As the end of the year approaches, Colorado families will be starting to plan family get-togethers to celebrate the holidays. While certain conversation topics may be off-limits during these types of gatherings, family celebrations may actually be one of the best times to have a discussion that’s likely uncomfortable but absolutely necessary – planning for when a sick or aging loved one can no longer make decisions for themselves. It’s crucial to have this discussion before a crisis arises in order to prevent unnecessary pain and confusion.
There are several documents that should be considered when planning for a loved one’s medical crisis. The most important documents are arguably the powers of attorney. A medical power of attorney can be established through a document known as a living will or advanced health care directive. This allows a family member’s specific medical wishes to be known while allowing the person designated as the power of attorney to execute the directions in the will.
A second power of attorney involves the financial aspects of an aging family member’s life. An appointed financial power of attorney will act on the family member’s behalf in order to transfer funds, pay bills or sell any assets. The document can either take effect on the day of notarization, or it can go into effect when a doctor determines that the family member is no longer able to make decisions for themselves. Most aging people choose members of their family to act as powers of attorney.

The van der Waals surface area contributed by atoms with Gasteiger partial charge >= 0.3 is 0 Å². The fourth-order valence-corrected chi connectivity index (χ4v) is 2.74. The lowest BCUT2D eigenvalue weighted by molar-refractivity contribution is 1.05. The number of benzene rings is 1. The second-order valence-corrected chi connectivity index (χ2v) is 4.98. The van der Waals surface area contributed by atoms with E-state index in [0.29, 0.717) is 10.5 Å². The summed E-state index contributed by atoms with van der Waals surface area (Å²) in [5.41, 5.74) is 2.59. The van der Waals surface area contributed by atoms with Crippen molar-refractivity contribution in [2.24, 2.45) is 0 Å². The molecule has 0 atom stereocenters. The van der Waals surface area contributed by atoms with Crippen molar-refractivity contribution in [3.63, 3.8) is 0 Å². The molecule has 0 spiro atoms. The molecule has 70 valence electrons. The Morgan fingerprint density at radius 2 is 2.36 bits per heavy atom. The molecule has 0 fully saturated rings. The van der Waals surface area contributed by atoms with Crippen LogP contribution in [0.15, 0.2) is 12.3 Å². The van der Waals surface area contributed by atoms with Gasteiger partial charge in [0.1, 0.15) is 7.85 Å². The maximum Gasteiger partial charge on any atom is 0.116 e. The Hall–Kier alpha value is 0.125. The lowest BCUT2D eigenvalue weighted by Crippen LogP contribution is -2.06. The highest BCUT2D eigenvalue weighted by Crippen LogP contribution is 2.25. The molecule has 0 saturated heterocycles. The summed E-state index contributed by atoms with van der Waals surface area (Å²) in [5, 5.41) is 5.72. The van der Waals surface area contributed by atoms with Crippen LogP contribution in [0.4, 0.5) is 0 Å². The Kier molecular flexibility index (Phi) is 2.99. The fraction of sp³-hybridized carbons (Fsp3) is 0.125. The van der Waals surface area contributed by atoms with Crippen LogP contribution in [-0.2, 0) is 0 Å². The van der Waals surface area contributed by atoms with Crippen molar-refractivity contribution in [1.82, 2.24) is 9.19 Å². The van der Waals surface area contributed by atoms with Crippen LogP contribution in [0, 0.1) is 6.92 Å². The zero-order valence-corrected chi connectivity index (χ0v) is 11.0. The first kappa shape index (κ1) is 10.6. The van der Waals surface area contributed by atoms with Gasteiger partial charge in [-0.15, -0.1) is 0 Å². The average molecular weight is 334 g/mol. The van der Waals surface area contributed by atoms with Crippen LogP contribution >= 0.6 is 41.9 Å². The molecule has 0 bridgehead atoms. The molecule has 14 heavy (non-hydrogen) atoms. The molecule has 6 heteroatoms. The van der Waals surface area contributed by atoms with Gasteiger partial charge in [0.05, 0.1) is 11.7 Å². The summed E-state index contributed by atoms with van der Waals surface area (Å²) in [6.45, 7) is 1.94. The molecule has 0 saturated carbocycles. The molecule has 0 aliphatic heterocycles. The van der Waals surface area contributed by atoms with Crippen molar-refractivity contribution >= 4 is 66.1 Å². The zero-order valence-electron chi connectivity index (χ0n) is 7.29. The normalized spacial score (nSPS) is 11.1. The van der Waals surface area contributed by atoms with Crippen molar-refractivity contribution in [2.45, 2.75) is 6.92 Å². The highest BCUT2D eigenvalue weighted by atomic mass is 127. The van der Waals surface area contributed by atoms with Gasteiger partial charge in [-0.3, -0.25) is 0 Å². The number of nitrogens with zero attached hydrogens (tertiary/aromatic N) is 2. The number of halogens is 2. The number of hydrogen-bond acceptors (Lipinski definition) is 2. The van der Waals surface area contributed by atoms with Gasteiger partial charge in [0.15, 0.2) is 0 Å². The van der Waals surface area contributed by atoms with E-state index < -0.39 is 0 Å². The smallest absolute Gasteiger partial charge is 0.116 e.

Planning this meeting may prove very stressful. A strategy for easing into the conversation may include sharing details of your own plan and segueing into plans for older family members. Also, you may want to prepare any adult grandchildren to be present for the discussion, as aging family members may be more compelled to make plans if their grandchildren are present.
Nobody wants to think about their elderly loved ones passing away. However, having a specific estate plan in place can help alleviate many of the extra stresses that arise when the time comes.
Source: forbes.com, “How To Have The Power-Of-Attorney Talk Before It’s Too Late” Nancy Anderson, Nov. 29, 2013